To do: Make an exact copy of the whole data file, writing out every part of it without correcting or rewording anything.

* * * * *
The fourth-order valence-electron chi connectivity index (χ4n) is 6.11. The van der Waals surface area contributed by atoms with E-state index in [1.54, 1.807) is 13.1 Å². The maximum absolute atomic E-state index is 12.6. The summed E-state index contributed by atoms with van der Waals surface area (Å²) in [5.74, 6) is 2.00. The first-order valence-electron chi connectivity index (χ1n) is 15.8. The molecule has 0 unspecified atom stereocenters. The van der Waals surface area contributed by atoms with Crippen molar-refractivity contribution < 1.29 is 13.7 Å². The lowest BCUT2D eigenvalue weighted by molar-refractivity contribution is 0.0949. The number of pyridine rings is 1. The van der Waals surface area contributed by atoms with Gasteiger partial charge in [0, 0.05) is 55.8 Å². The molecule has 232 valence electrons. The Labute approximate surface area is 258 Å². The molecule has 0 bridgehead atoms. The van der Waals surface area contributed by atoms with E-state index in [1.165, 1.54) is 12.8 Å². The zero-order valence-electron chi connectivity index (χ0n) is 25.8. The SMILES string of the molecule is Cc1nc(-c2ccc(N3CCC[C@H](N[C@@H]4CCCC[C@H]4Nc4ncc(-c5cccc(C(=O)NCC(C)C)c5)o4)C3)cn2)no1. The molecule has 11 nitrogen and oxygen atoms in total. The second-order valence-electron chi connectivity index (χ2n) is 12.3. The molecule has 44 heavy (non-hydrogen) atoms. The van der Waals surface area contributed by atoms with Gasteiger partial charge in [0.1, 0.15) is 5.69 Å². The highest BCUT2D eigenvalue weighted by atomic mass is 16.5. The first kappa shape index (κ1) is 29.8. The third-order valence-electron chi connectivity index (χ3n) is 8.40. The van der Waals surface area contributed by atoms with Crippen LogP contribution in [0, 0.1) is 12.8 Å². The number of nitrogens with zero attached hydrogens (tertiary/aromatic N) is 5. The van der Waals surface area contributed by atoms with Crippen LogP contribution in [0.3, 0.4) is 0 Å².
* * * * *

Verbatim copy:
The fourth-order valence-electron chi connectivity index (χ4n) is 6.11. The van der Waals surface area contributed by atoms with E-state index in [1.54, 1.807) is 13.1 Å². The maximum absolute atomic E-state index is 12.6. The summed E-state index contributed by atoms with van der Waals surface area (Å²) in [5.74, 6) is 2.00. The first-order valence-electron chi connectivity index (χ1n) is 15.8. The molecule has 0 unspecified atom stereocenters. The van der Waals surface area contributed by atoms with Crippen molar-refractivity contribution < 1.29 is 13.7 Å². The lowest BCUT2D eigenvalue weighted by molar-refractivity contribution is 0.0949. The number of pyridine rings is 1. The van der Waals surface area contributed by atoms with Gasteiger partial charge in [0, 0.05) is 55.8 Å². The molecule has 232 valence electrons. The Labute approximate surface area is 258 Å². The molecule has 0 bridgehead atoms. The van der Waals surface area contributed by atoms with E-state index in [1.165, 1.54) is 12.8 Å². The zero-order valence-electron chi connectivity index (χ0n) is 25.8. The SMILES string of the molecule is Cc1nc(-c2ccc(N3CCC[C@H](N[C@@H]4CCCC[C@H]4Nc4ncc(-c5cccc(C(=O)NCC(C)C)c5)o4)C3)cn2)no1. The molecule has 11 nitrogen and oxygen atoms in total. The second-order valence-electron chi connectivity index (χ2n) is 12.3. The molecule has 44 heavy (non-hydrogen) atoms. The van der Waals surface area contributed by atoms with Gasteiger partial charge in [0.1, 0.15) is 5.69 Å². The highest BCUT2D eigenvalue weighted by atomic mass is 16.5. The first kappa shape index (κ1) is 29.8. The third-order valence-electron chi connectivity index (χ3n) is 8.40. The van der Waals surface area contributed by atoms with Crippen LogP contribution in [0, 0.1) is 12.8 Å². The number of nitrogens with zero attached hydrogens (tertiary/aromatic N) is 5. The van der Waals surface area contributed by atoms with Crippen LogP contribution in [0.3, 0.4) is 0 Å².